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River Blindness Part 3: Women and Biomedicine

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Created on 14 November 2010
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Description

Abu Hamad, a vast and isolated desert community 500 kilometers from the Sudanese capitol Khartoum, is on the verge of disproving a long-held belief among public health professionals that river blindness (onchocerciasis) cannot be eliminated in Africa due to poor health care delivery and the disease's prevalence.

In this three-part video journal, join Carter Center expert Dr. Moses Katabarwa and his colleagues from the Sudan Ministry of Health and Lions Clubs International Foundation in the field as they guide and support the pioneering community-based approach that has brought this debilitating and potentially blinding parasitic skin disease to the brink of elimination.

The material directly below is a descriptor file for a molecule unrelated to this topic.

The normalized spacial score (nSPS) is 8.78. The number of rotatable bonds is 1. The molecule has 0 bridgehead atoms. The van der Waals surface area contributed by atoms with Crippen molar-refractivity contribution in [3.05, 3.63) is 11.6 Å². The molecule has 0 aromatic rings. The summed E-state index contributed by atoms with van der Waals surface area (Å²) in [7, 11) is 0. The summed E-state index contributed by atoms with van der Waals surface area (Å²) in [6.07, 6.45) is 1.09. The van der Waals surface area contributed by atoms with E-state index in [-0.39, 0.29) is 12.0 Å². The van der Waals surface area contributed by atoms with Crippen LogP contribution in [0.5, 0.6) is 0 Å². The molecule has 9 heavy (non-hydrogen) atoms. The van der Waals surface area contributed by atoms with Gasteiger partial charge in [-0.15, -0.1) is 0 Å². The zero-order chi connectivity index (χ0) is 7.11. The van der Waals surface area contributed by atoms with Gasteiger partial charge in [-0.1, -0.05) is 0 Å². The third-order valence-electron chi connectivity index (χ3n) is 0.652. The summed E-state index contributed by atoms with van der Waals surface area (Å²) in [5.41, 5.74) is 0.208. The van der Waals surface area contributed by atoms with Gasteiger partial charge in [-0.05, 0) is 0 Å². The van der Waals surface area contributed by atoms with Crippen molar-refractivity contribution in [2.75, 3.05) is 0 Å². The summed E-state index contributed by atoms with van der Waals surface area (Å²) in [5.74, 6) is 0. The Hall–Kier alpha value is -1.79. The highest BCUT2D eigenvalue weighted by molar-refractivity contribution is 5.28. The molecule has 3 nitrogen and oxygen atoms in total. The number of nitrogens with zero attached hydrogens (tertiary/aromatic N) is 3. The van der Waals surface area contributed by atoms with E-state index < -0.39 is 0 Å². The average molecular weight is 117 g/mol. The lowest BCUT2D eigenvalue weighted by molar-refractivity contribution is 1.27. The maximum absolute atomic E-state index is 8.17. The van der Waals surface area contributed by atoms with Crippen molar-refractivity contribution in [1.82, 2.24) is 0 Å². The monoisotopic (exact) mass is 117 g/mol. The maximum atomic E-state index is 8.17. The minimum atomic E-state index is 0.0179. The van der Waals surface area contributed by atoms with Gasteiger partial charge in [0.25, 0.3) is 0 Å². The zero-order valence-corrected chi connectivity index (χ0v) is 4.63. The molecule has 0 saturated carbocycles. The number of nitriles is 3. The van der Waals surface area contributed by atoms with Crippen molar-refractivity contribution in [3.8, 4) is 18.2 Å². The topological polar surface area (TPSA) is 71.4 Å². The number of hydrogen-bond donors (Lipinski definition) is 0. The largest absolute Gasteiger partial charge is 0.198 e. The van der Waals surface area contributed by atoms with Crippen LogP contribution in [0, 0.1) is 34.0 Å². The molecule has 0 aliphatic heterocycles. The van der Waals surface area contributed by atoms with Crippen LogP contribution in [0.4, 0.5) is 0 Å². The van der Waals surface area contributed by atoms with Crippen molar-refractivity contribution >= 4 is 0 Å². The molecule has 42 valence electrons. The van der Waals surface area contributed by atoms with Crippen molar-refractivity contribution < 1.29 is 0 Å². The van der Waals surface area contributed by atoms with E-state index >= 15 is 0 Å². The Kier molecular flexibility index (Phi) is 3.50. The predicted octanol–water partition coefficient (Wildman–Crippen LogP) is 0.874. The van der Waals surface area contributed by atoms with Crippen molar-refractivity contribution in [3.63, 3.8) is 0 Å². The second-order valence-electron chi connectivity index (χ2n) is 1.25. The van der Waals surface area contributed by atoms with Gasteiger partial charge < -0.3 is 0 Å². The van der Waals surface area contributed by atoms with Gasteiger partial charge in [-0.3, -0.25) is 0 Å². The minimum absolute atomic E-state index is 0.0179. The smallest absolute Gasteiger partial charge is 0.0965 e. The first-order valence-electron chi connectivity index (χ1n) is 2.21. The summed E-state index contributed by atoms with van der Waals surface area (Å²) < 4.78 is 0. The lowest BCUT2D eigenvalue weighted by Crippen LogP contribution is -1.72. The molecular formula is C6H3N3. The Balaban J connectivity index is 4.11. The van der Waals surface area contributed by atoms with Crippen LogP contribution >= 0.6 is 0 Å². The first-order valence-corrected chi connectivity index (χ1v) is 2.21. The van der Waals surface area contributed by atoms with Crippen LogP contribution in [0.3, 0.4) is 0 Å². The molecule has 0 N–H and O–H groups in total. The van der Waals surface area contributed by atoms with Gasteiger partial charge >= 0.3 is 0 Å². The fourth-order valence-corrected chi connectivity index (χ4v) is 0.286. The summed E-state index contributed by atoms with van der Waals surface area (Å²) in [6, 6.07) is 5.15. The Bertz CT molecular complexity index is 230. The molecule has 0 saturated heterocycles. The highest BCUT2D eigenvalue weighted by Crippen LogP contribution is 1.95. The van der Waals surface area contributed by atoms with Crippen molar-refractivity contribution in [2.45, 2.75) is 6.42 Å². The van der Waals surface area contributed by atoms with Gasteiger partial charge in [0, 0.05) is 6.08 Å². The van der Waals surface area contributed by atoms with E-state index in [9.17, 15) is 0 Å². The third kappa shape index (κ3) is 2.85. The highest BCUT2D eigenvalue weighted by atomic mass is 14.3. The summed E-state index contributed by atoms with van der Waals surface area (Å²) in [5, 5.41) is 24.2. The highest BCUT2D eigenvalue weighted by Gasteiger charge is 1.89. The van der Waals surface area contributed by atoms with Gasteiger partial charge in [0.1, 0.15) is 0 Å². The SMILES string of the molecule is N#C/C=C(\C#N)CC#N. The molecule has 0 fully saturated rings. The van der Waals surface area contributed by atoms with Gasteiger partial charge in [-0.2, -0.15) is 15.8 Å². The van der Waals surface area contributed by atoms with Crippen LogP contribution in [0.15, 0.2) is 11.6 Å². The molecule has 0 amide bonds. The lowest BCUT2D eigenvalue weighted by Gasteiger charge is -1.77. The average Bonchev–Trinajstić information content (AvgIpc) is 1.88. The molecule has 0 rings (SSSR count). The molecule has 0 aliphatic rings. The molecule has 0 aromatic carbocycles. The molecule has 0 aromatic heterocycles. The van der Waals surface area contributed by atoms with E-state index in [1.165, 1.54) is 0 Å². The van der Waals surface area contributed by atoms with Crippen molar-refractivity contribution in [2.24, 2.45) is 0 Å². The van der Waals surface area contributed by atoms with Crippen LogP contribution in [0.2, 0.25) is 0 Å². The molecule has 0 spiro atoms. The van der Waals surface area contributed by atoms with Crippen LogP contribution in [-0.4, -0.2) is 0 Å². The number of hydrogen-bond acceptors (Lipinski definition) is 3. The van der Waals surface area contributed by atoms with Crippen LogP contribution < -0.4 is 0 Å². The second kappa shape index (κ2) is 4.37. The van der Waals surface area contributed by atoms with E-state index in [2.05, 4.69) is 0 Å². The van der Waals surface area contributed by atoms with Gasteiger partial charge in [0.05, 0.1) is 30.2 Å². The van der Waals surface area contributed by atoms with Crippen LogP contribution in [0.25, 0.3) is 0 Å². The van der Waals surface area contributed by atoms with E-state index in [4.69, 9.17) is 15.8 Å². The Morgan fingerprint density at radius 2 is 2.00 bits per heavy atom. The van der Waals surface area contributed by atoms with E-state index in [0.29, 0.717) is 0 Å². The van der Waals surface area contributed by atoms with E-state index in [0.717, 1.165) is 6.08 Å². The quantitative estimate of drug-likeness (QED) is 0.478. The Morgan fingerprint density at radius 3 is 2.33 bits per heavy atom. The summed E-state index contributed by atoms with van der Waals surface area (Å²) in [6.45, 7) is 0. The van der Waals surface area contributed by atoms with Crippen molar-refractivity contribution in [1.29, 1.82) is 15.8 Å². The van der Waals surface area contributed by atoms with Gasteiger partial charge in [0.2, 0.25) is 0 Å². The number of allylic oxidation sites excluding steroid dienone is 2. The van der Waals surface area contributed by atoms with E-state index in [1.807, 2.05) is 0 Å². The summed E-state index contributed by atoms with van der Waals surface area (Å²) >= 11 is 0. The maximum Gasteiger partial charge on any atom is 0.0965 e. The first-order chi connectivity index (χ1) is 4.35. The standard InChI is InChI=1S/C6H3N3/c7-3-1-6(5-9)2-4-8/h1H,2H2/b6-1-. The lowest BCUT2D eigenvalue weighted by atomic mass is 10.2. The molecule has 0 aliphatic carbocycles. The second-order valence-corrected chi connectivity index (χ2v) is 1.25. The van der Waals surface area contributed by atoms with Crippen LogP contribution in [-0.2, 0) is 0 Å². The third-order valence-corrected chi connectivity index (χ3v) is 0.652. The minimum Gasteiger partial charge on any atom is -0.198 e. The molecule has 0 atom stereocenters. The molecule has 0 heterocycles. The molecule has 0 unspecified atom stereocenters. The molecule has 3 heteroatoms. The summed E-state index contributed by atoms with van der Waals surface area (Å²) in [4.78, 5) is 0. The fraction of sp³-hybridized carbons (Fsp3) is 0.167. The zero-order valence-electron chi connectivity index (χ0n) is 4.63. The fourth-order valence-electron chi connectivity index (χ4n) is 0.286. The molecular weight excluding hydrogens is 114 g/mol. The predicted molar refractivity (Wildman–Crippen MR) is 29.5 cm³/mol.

Traditionally, women have been the primary health caregivers in Abu Hamad, but their roles were diminished by the introduction of modern medicine, a male-dominated field. Today, local attitudes are changing again. Women make up half of the community's population, and therefore, their participation in the elimination effort is crucial. The team is excited to see women participating in the river blindness program like never before.

 More info: www.cartercenter.org
Produced by: The Carter Center
Year: 2010
Language: English

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